- The Washington Times - Thursday, June 1, 2000

Zimbabwe to seize 841 white farms

HARARE, Zimbabwe The government will seize 841 white-owned farms and hand them over to landless blacks by the end of June, a government official announced yesterday.
Vincent Kwenda, described as the director of land acquisition in the office of President Robert Mugabe, made the announcement while touring the country to explain a new land-seizure law passed by ruling party lawmakers last month, state radio reported.
The law empowers the government to seize private land without paying compensation.
Mr. Kwenda said the landless would be allowed to settle on the properties before roads, water supplies, schools and other infrastructure are installed, the Zimbabwe Broadcasting Corp. reported.

Meles declares war with Eritrea over

ADDIS ABABA, Ethiopia Ethiopian Prime Minister Meles Zenawi yesterday declared the border war with neighboring Eritrea ended.
"The war against Eritrea has been accomplished in victory after all Ethiopian territory occupied by the enemy has been liberated," Mr. Meles said in a statement read on state television after a briefing he gave to diplomats.
But he warned that Ethiopia would take appropriate action if there was any provocation from Eritrea.
"Our army has been authorized that they should feel free to take any action if there is any provocation from Eritrea," Mr. Meles said.

A dozen children held hostage in Luxembourg

LUXEMBOURG A heavily armed man held about a dozen children none older than 7 and two teachers hostage at a small-town school on the German border late yesterday, police said. He released eight children earlier.
A 45-year-old Luxembourg man seized the hostages at midafternoon in a preschool in Wasserbillig.
Police said the man is known to have mental problems and is armed with a pistol, hand grenade and a knife. They established contact with the hostage-taker and persuaded him to release eight of the young children.

Founder of Hyundai goes into retirement

SEOUL, South Korea In one of the most significant reforms at South Korea's family-controlled conglomerates, Hyundai Group announced yesterday the retirement of its founder and honorary chairman, Chung Ju-yung.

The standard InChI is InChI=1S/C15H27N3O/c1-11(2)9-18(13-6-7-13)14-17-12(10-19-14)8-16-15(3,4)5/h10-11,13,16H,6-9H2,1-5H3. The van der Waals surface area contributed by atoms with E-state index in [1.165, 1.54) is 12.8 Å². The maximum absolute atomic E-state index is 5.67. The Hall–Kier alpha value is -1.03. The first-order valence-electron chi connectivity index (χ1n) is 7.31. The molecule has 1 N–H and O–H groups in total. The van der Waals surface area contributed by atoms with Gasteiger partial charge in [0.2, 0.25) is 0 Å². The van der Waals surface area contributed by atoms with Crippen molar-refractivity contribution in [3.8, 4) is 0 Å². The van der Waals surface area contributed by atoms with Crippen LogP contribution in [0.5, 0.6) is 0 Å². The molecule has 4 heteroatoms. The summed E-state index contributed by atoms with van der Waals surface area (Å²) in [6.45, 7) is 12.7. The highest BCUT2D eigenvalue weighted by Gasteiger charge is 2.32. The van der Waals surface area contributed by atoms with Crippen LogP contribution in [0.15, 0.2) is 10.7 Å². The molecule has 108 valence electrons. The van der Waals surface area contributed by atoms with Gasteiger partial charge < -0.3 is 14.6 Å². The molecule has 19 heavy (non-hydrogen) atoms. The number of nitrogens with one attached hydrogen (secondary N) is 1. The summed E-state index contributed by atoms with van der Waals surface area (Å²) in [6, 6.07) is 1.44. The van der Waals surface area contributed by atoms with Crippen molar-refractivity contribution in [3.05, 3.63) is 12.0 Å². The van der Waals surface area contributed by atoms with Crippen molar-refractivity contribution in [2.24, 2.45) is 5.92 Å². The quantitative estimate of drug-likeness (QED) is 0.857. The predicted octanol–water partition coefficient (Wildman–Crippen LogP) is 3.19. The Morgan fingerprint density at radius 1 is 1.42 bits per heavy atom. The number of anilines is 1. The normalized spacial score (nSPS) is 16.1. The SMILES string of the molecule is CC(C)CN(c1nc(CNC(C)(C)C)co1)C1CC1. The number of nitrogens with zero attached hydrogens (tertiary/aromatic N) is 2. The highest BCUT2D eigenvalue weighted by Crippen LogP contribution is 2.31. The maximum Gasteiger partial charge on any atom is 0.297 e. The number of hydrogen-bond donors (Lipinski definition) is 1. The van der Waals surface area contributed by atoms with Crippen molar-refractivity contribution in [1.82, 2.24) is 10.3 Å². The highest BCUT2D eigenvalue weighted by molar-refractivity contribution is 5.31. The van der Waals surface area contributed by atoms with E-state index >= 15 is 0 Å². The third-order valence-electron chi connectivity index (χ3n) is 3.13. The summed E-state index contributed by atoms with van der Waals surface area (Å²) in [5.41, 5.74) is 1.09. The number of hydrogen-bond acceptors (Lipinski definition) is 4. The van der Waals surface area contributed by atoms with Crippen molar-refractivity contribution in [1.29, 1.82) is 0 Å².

The largest South Korean business group also announced that Mr. Chung's two powerful sons Chung Mong-ku and Chung Mong-hun will relinquish their managerial Hyundai posts as part of the restructuring.
The Hyundai decision was a victory for the government of President Kim Dae-jung, who has made reforms of conglomerates, or chaebol, the centerpiece of his economic policy goals.

Britain vows to keep force in Sierra Leone

FREETOWN, Sierra Leone In a bid to reassure the people of Freetown, Britain handed out leaflets yesterday vowing to keep a strong military team in Sierra Leone to help government and U.N. forces after its main marine contingent leaves in June.
Residents are worried that next month's British withdrawal will lead to fresh insecurity in the capital, already packed with civilians who fled fighting in the bush.
President Ahmad Tejan Kabbah appealed to Britain last week to maintain its presence after mid-June. But Prime Minister Tony Blair's government insists most British troops will leave once a U.N. peacekeeping force has reinforced its contingent in the West African country.

Colombia jets down drug-suspect plane

BOGOTA, Colombia Colombian air force fighter jets shot down a light plane on a suspected drug-running mission over the country's northernmost territory in the first such "hot pursuit" incident in five years, authorities said yesterday.
An air force statement said bursts of automatic gunfire from A-37s downed the single-engine, Venezuela-registered Cessna aircraft over the desert of the Guajira Peninsula Tuesday night.
The plane, which had not requested permission to enter Colombia's airspace, was fired upon after its pilot refused to make radio contact or obey an order to make a forced landing, the air force said.

Based on wire dispatches and staff reports.

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